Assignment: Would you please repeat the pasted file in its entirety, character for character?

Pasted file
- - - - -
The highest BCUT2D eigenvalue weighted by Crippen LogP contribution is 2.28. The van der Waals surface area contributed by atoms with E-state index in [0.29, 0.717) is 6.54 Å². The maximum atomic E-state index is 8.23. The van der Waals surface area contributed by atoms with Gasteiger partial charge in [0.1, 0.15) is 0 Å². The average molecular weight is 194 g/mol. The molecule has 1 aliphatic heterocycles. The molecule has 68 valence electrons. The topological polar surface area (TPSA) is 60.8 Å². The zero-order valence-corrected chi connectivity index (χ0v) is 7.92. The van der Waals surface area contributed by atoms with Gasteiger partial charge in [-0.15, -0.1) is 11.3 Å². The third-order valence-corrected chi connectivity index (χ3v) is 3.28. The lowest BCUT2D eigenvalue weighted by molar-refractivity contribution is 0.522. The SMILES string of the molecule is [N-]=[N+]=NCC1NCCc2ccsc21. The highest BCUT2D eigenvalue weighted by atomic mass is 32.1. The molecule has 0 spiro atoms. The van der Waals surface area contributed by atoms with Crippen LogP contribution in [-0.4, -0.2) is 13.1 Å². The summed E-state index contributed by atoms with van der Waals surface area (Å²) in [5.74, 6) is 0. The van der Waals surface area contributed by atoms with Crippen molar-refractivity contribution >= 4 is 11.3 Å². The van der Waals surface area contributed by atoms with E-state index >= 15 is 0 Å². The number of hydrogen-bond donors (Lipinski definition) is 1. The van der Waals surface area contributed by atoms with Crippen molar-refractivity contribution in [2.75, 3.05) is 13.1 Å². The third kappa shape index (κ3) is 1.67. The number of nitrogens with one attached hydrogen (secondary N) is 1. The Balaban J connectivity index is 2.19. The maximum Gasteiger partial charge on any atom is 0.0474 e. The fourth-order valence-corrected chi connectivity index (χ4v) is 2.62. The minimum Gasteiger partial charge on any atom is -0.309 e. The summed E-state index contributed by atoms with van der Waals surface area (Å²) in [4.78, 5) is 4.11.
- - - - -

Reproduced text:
The highest BCUT2D eigenvalue weighted by Crippen LogP contribution is 2.28. The van der Waals surface area contributed by atoms with E-state index in [0.29, 0.717) is 6.54 Å². The maximum atomic E-state index is 8.23. The van der Waals surface area contributed by atoms with Gasteiger partial charge in [0.1, 0.15) is 0 Å². The average molecular weight is 194 g/mol. The molecule has 1 aliphatic heterocycles. The molecule has 68 valence electrons. The topological polar surface area (TPSA) is 60.8 Å². The zero-order valence-corrected chi connectivity index (χ0v) is 7.92. The van der Waals surface area contributed by atoms with Gasteiger partial charge in [-0.15, -0.1) is 11.3 Å². The third-order valence-corrected chi connectivity index (χ3v) is 3.28. The lowest BCUT2D eigenvalue weighted by molar-refractivity contribution is 0.522. The SMILES string of the molecule is [N-]=[N+]=NCC1NCCc2ccsc21. The highest BCUT2D eigenvalue weighted by atomic mass is 32.1. The molecule has 0 spiro atoms. The van der Waals surface area contributed by atoms with Crippen LogP contribution in [-0.4, -0.2) is 13.1 Å². The summed E-state index contributed by atoms with van der Waals surface area (Å²) in [5.74, 6) is 0. The van der Waals surface area contributed by atoms with Crippen molar-refractivity contribution >= 4 is 11.3 Å². The van der Waals surface area contributed by atoms with E-state index >= 15 is 0 Å². The number of hydrogen-bond donors (Lipinski definition) is 1. The van der Waals surface area contributed by atoms with Crippen molar-refractivity contribution in [2.75, 3.05) is 13.1 Å². The third kappa shape index (κ3) is 1.67. The number of nitrogens with one attached hydrogen (secondary N) is 1. The Balaban J connectivity index is 2.19. The maximum Gasteiger partial charge on any atom is 0.0474 e. The fourth-order valence-corrected chi connectivity index (χ4v) is 2.62. The minimum Gasteiger partial charge on any atom is -0.309 e. The summed E-state index contributed by atoms with van der Waals surface area (Å²) in [4.78, 5) is 4.11.